Thursday, March 24, 2011

A tale of broccoli.

Whenever I mention the word "broccoli" in my mother's presence, her immediate response is: "For soup?" Same answer when I put some into the shopping cart or when I look at broccoli related recipes in one of my cookbooks.
I don't know why but for my mother broccoli always translates into soup - the one with cream that is pureed until smooth. She made some a couple of weeks ago. I heard her in the kitchen. She killed that poor vegetable by boiling it for a good half an hour before blending it to the consistency of baby food.
Don't get me wrong, my mother can cook - fresh vegetables are just a little out of her comfort zone.


Broccoli Close up.


Anyway, what I wanted to make that last time I put broccoli into the shopping cart at the supermarket: Roasted Broccoli. Did you know that you can pretty much roast any vegetable?
And that it transforms said vegetables? They become crispy on the outside and sweet and tender on the inside and the whole thing takes pretty much no time.



You take some broccoli and cut it into florets (keep the stalk for - yes - soup (make a stock bag for the freezer with those kind of scraps!)). Make sure your florets are all about the same size so they cook evenly.
Drizzle some oil over them - I used sesame oil and would have added some soy sauce but I am still cooking in my mother's kitchen with my mother's things... Never mind. I didn't have soy sauce and just salted the whole thing. I also minced some garlic and added it to the pan, but that is optional.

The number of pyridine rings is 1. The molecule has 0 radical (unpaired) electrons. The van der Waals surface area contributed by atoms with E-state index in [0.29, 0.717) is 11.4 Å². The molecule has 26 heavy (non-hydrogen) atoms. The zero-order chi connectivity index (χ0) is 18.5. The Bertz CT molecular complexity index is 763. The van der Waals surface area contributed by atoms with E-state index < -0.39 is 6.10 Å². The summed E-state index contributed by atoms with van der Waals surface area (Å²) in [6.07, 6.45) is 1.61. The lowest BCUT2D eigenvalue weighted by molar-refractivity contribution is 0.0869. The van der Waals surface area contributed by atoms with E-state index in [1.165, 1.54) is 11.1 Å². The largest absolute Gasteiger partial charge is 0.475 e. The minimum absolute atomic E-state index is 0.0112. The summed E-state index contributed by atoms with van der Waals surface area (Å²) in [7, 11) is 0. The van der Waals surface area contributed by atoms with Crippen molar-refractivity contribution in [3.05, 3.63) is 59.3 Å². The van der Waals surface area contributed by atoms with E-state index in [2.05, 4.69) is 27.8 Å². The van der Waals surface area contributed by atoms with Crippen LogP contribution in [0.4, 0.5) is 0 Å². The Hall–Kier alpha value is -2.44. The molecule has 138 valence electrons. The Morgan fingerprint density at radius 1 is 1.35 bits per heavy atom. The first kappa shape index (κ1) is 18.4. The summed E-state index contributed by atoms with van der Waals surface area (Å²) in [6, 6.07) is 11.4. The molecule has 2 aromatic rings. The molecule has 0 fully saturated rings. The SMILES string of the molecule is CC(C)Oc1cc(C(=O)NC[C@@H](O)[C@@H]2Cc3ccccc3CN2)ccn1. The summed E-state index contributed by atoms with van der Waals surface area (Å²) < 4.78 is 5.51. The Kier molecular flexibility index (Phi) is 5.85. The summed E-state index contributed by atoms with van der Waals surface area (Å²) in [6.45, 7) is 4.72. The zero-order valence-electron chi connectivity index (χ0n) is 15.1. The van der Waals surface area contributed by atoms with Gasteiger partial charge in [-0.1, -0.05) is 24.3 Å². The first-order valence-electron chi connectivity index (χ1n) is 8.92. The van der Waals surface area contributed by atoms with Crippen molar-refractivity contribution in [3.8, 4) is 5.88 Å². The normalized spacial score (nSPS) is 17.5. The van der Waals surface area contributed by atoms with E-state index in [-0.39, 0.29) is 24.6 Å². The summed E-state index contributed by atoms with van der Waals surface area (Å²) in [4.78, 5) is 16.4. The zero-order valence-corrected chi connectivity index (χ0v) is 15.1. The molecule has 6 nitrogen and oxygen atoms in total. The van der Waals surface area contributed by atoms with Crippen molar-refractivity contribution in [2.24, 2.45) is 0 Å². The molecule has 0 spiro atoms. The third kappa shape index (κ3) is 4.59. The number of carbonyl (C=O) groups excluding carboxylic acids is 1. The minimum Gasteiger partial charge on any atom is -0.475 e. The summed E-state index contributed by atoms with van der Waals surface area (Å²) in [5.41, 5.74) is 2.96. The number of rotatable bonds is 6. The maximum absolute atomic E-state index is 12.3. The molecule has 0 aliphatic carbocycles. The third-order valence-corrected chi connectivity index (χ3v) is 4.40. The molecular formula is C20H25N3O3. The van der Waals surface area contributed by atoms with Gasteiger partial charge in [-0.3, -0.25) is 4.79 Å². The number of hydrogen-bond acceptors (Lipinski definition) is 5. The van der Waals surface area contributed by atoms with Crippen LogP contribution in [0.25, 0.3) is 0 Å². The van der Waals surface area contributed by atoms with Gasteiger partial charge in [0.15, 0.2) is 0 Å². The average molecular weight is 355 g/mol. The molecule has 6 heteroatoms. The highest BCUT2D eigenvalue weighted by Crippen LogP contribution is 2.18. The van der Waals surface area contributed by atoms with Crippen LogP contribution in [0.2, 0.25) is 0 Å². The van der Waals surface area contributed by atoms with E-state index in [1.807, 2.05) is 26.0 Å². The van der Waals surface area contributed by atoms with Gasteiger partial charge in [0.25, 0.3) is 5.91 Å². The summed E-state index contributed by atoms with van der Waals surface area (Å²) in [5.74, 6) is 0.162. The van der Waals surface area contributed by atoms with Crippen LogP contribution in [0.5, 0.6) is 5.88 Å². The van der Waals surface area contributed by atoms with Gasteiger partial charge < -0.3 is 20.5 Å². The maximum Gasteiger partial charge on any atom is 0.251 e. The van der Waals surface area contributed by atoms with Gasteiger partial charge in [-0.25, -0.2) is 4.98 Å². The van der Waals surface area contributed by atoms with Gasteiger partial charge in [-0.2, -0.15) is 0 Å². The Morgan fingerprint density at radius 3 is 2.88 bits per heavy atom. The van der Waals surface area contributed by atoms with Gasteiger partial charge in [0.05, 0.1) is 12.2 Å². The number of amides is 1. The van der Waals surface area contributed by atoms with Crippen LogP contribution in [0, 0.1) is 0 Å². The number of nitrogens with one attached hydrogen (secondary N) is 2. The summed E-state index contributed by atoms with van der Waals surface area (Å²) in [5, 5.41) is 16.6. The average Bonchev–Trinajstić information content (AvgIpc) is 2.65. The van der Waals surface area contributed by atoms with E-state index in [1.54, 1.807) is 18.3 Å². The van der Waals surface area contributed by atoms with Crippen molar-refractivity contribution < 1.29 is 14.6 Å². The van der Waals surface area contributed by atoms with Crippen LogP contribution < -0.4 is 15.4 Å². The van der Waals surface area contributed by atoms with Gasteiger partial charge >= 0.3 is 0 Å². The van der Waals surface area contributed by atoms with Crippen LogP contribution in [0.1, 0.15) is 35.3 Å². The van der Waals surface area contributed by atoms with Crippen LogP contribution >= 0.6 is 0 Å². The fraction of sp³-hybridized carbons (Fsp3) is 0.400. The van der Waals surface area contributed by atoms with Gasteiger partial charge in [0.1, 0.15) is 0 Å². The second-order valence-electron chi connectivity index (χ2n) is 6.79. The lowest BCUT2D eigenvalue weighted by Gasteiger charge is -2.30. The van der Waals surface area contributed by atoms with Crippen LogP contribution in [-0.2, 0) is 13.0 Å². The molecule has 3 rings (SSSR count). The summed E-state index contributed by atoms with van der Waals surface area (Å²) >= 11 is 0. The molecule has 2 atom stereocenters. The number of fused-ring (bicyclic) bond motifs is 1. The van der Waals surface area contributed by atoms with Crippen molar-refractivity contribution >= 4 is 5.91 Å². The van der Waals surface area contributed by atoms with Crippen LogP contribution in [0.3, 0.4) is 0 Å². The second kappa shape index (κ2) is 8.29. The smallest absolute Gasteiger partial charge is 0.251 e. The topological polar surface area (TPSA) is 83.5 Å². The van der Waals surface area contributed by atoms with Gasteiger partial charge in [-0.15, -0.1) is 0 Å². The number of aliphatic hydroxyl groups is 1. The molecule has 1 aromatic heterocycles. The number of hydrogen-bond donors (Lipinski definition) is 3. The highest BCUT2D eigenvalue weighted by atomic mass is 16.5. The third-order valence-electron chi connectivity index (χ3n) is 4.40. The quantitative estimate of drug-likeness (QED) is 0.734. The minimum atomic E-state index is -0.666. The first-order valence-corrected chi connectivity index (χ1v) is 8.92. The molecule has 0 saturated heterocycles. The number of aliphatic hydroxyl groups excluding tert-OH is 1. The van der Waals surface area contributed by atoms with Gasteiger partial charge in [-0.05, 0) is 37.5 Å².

Make sure your oven is hot. I put mine to 410°F (210°C) because you want the broccoli to cook quickly.  This way it stays crunchy and keeps it's lovely color.
Roast the broccoli for 15minutes, stirring halfway through the cooking time to make sure it cooks evenly.
In the meantime you can, but no pressure, roast some sesame seeds in a dry skillet until they slightly brown (takes about a minute or two) - be careful, sesame seeds burn quickly.


I had a pound of broccoli before I removed the stems.
I didn't measure the oil (just enough to have everything coated without swimming in oil) and used one clove of garlic.


Roasted Broccoli.

When I make this again I might use olive oil instead. Maybe the zest of some lemon and definitely a squeeze of fresh lemon juice right before serving. Toasted slivered almonds could be lovely too instead of the sesame.

1 comment:

  1. It's funny- I always, invariably make broccoli into soup. Cauliflower too, but the other day I roasted it with oil and salt- next time I'll add some garlic and lemon.

    Sesame sounds like an awesome addition, though. Thanks.

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